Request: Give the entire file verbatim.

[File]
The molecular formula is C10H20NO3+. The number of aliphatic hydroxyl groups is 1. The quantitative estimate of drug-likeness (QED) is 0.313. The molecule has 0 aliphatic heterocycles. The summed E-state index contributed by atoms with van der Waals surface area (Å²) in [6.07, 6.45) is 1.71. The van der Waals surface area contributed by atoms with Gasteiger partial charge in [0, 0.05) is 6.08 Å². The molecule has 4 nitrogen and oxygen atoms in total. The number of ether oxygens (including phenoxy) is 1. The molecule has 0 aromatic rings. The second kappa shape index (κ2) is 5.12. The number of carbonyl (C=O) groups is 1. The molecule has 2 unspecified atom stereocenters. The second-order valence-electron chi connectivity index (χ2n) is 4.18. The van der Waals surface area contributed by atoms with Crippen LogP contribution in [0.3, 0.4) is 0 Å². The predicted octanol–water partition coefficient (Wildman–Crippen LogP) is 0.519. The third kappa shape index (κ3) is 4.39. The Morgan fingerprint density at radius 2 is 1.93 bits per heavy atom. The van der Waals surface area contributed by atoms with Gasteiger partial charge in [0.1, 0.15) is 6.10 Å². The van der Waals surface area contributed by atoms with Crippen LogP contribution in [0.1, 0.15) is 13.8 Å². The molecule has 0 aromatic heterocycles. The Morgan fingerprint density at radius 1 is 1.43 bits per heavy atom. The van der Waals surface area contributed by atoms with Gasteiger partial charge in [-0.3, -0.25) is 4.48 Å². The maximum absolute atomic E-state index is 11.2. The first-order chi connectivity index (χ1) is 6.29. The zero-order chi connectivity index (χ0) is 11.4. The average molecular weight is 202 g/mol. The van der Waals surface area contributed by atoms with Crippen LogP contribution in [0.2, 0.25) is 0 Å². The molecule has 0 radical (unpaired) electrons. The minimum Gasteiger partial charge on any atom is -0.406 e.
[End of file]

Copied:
The molecular formula is C10H20NO3+. The number of aliphatic hydroxyl groups is 1. The quantitative estimate of drug-likeness (QED) is 0.313. The molecule has 0 aliphatic heterocycles. The summed E-state index contributed by atoms with van der Waals surface area (Å²) in [6.07, 6.45) is 1.71. The van der Waals surface area contributed by atoms with Gasteiger partial charge in [0, 0.05) is 6.08 Å². The molecule has 4 nitrogen and oxygen atoms in total. The number of ether oxygens (including phenoxy) is 1. The molecule has 0 aromatic rings. The second kappa shape index (κ2) is 5.12. The number of carbonyl (C=O) groups is 1. The molecule has 2 unspecified atom stereocenters. The second-order valence-electron chi connectivity index (χ2n) is 4.18. The van der Waals surface area contributed by atoms with Crippen LogP contribution in [0.3, 0.4) is 0 Å². The predicted octanol–water partition coefficient (Wildman–Crippen LogP) is 0.519. The third kappa shape index (κ3) is 4.39. The Morgan fingerprint density at radius 2 is 1.93 bits per heavy atom. The van der Waals surface area contributed by atoms with Gasteiger partial charge in [0.1, 0.15) is 6.10 Å². The van der Waals surface area contributed by atoms with Crippen LogP contribution in [0.1, 0.15) is 13.8 Å². The molecule has 0 aromatic heterocycles. The Morgan fingerprint density at radius 1 is 1.43 bits per heavy atom. The van der Waals surface area contributed by atoms with Gasteiger partial charge in [-0.3, -0.25) is 4.48 Å². The maximum absolute atomic E-state index is 11.2. The first-order chi connectivity index (χ1) is 6.29. The zero-order chi connectivity index (χ0) is 11.4. The average molecular weight is 202 g/mol. The van der Waals surface area contributed by atoms with Crippen LogP contribution in [0.2, 0.25) is 0 Å². The molecule has 0 radical (unpaired) electrons. The minimum Gasteiger partial charge on any atom is -0.406 e.